The data tsunami is upon us – most organizations are drowning in it. The presidential election delivered on the promise of big data through Nate Silver’s masterful use of predictive analytics, namely that ‘there is gold in them hills’ of data. Analytics can convert this raw data into gold. But does every organization need a Nate Silver to find that gold?

That’s the question that most CIOs are asking and the search for the right tools and technologies for Big Data Analytics seems fraught with obstacles from cost to know-how. And it’s no wonder – if you are seeking Nate Silver-style results but you’re approaching Big Data Analytics with limited-capacity BI/visualizations tool or the usual brute force database queries, Hadoop processes, or OLAP, then, yes, Houston, you do have a problem.

The truth is pattern-based analytics solutions, fueled by the most advanced class of mathematical algorithms, overcome these so-called roadblocks, many of which are outlined in a recent TechRepublic article, 10 Roadblocks to Implementing Big Data Analytics. Pattern-based analytics solutions can actually yield smarter, faster and more accurate results – regardless of scale. And you don’t need to be Nate Silver to use them.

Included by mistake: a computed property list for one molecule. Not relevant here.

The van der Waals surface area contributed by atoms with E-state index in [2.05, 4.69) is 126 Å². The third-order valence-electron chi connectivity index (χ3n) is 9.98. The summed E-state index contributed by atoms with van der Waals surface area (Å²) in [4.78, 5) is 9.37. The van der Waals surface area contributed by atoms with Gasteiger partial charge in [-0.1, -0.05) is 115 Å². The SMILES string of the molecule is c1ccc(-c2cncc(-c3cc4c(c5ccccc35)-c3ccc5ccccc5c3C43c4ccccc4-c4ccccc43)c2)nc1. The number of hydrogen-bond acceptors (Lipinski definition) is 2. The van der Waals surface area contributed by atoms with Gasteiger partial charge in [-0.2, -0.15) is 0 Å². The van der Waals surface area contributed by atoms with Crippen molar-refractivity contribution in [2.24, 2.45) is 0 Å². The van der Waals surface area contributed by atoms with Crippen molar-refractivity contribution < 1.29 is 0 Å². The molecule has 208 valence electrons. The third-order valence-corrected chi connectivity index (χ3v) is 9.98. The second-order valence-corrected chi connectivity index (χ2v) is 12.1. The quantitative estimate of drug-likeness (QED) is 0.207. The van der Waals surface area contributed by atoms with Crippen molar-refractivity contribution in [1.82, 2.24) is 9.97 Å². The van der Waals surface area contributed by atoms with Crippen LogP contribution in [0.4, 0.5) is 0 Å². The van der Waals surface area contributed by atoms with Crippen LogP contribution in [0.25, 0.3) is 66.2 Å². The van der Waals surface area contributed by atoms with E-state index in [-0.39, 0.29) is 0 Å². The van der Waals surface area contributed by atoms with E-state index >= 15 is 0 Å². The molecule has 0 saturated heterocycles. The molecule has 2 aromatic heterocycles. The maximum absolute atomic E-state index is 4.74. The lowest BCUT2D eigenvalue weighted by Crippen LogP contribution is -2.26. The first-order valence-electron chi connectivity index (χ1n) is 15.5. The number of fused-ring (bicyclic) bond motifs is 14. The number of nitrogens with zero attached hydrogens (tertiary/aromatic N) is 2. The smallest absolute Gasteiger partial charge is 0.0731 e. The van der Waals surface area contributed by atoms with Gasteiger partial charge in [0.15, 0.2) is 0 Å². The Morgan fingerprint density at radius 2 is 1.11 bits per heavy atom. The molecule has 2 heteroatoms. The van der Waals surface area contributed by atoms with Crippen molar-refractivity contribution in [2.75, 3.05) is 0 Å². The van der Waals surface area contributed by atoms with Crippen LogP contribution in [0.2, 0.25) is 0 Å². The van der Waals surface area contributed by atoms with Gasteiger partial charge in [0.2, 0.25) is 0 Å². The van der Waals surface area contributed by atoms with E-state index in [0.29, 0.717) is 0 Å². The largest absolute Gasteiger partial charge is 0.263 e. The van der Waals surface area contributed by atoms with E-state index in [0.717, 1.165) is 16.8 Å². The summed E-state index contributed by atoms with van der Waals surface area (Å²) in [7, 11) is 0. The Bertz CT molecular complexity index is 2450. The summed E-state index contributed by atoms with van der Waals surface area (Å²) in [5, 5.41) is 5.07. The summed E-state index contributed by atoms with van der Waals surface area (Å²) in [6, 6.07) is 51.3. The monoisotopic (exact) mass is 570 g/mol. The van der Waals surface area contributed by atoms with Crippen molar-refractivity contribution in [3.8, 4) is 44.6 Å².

This recent article listed ten roadblocks to implementing big data analytics, but let’s take a look at the three biggest obstacles and conduct a side-by-side comparison of approaching big data analysis using conventional methods versus technology designed specifically for big data analytics.

Business know-how

It’s difficult to know how to query big data to answer the big questions. Present skills fall short in businesses when using traditional querying and mining strategies powered by the data scientist. Pattern-based predictive analytics do not rely on queries, searches and data modeling. Instead, they automatically query the data for you to reveal what you should be paying attention to.

Data cleanup

Big Data and business analytics are only as good as the data itself. This is why cleaning up data to ensure that incomplete, inaccurate, and duplicate data is removed should be the first step of any big data project. The CIO must explain this and secure top management’s support for a big data cleanup, which will seem to those on the outside as a lot of effort expended for no tangible results. The best approach to selling the process is to present the facts upfront so there are no surprises.

Data cleansing isn’t an issue with the pattern-based approach. It automatically weeds out garbage data based on connections between data points to identify the hidden gems within your data.

Developing new talent

Data engineers and data scientists are in high demand and they are very expensive. Larger volumes of data spread across multiple sources means data scientists/engineers will spend more time organizing the data rather than analyzing it. And if their queries and models aren’t right to begin with, the entire model has to change and that takes even longer – during which you’ll lose your competitive advantage.

That’s the beauty of pattern-based analytics: No IT army, no data cleanup, no data scientist or querying, just automatic and accurate results.